In parts of Britain, Cailleach's Reign, a festival in honor of the ancient Celtic crone goddess, is still celebrated annually on November 1st. Cailleach is the hag aspect of the Triple Goddess. she returns each year on November 1 to bring the winter and its snows. The magical staff that she carries freezes the ground wherever she taps it.
The Cailleach Bheur is possibly the oldest Goddess of the Briitish Isles: worn down over the centuries from deity to giantess, from giantess to the archetypal witch. Her name now is Gaelic, from the "Q" Celtic Goidelic culture that spread through the Highlands -- but it seems she was there from ages before, waiting for them to come and call her crone.
The word 'Cailleach' comes from 'Caillech,' which has its roots in 'Caille'-veil-a loan to Gaelic from the Latin 'Pallium' -- as the Goidelic languages are without the letter 'P'. The Cailleach was therefor the 'veiled' or 'hooded' old woman. This in turn led to Nuns being known as Cailleachs. But the name is also linked to owls -- the most mysterious and 'wise' of the birds of prey -- and to the tinder that was vital to kindling a fire.
The wizened old hag goddesses appear closely linked to particular locations throughout the British Isles. 'The Cailleach' is not a national deity of a whole country but is rather bound closely to the land -- associated with particular mountains, rivers, lochs and other wild places. her form -- the powerful old giantess -- may be almost identical wherever she appears but her name and her tales are localised. It has been argued that the Hag of Beare -- Cailleach Bhéirre -- is the eldest of the Cailleachs.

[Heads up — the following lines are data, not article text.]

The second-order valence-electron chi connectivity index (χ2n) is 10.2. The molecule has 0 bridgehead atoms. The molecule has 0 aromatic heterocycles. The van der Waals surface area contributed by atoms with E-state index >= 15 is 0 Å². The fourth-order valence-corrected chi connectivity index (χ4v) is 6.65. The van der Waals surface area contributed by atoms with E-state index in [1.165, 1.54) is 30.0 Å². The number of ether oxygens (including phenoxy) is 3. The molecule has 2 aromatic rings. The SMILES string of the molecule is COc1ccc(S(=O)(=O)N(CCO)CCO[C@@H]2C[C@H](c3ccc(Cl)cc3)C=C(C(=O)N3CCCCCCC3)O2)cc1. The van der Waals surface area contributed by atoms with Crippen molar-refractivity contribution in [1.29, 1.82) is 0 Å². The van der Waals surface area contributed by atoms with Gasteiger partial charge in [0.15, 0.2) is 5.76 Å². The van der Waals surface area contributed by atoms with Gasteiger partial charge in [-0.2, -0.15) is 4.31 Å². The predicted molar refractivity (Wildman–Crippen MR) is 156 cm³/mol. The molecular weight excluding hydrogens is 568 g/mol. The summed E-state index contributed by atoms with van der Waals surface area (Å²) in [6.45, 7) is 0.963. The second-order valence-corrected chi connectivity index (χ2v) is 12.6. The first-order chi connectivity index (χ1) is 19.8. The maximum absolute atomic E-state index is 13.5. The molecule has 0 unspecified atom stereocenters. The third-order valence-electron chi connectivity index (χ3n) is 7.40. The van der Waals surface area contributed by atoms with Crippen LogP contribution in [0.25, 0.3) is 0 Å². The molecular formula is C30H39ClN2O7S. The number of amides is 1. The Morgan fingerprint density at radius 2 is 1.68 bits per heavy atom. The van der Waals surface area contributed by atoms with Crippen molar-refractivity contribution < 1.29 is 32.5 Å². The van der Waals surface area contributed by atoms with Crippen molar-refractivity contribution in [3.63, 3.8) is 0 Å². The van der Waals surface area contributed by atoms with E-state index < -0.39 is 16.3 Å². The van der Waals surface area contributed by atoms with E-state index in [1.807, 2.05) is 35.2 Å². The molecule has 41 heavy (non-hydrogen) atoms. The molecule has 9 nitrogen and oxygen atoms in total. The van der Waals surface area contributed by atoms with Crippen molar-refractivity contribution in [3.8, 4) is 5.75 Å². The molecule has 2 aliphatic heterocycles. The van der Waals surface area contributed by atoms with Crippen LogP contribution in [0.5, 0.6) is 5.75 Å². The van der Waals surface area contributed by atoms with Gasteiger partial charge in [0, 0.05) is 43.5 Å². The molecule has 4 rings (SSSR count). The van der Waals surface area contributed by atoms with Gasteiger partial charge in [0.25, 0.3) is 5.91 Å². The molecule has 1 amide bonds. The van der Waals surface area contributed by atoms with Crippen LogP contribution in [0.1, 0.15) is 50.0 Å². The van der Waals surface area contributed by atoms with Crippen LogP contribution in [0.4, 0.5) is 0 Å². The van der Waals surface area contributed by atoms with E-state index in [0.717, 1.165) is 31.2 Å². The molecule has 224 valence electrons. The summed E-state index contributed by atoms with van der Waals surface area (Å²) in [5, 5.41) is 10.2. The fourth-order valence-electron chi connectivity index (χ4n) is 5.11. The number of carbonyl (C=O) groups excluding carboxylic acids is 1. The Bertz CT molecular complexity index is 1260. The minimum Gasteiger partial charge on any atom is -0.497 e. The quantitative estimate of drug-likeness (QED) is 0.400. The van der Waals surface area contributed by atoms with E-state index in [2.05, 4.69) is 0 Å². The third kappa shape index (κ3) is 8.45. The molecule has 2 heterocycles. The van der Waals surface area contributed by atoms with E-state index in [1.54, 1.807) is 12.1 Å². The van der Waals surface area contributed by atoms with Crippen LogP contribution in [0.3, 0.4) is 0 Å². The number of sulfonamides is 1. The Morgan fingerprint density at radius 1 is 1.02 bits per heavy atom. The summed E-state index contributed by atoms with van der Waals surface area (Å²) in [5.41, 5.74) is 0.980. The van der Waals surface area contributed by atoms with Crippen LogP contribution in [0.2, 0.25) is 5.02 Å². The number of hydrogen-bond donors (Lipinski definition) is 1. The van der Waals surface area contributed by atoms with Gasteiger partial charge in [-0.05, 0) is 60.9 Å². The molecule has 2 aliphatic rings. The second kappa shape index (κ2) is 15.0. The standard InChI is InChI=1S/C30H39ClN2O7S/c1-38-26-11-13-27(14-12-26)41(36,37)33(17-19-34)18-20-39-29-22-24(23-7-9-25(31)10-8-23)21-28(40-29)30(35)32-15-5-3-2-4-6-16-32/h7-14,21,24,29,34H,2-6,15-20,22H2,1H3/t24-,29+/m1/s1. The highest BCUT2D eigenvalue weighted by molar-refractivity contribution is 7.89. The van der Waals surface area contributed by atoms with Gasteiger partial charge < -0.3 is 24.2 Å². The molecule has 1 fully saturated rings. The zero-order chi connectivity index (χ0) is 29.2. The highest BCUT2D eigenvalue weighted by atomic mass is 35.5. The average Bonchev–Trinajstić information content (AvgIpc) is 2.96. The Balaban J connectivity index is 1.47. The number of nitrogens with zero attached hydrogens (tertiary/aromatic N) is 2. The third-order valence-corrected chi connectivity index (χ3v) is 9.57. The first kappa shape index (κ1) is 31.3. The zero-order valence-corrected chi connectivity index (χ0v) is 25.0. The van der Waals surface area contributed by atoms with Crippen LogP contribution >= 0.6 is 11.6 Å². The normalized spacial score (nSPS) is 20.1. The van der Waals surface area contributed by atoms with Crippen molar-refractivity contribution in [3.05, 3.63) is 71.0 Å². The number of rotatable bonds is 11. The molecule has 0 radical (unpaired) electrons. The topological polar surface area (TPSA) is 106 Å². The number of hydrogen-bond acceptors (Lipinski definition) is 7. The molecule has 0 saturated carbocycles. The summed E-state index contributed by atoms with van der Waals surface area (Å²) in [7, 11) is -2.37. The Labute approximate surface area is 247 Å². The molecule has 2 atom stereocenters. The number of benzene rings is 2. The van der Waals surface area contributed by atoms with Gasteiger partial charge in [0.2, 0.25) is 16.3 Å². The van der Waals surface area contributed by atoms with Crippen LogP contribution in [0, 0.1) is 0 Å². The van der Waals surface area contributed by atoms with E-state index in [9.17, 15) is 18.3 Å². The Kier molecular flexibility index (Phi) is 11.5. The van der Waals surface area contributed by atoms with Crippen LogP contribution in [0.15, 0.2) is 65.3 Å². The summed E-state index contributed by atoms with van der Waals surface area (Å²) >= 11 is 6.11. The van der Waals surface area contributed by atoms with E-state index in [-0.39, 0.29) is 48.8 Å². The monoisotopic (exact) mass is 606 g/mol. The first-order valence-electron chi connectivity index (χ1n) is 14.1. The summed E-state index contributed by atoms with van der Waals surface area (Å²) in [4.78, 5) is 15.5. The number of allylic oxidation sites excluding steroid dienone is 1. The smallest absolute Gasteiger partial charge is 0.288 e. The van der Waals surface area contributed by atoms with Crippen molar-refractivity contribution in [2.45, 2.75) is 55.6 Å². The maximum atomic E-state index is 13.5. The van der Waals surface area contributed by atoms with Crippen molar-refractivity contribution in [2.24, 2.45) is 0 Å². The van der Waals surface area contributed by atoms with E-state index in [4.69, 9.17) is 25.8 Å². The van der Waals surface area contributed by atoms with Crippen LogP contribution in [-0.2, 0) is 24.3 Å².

In Ireland she has a 'wizard's wand' with which, when herding her cows, she strikes a bull, turning it into a stone, and she is connected with cairns and dolmens. There is a 'hag's chair' in County Meath. In Northern Ireland she formed a cairn on Carnbane by spilling stones from her apron, and she broke her neck when leaping from an eminence. 'She lives in a cave on the hills abouve Tiernach Bran.' Her black dog gives milk which imparts great strngth to a man who drinks it. She is credited with some of the feats of 'Aine ae Cnuic' -- Aine of the hill, knockainy, 'the Queen of the Limerick fairies', and she is the 'banshee' of some Leinster and Meath families, as Cleena, Grian of Gnoc Grèine, Aine, Una and Eevil are of other families, there having evidently been 'culture mixing' and the mixing of myths. Most of the Irish stories emphasize the Cailleach's great strength and longevity. She had seven periods of youth and was a great lover:
It is riches
Ye love, it is not men:
In the time when we lived
It was men we loved.
My arms when they are seen
Are bony and thin:
Once they would fondle,
They would be round glorious kings.
(Scottish Folk-lore and Folklife. D. A. MacKenzie, London 1935)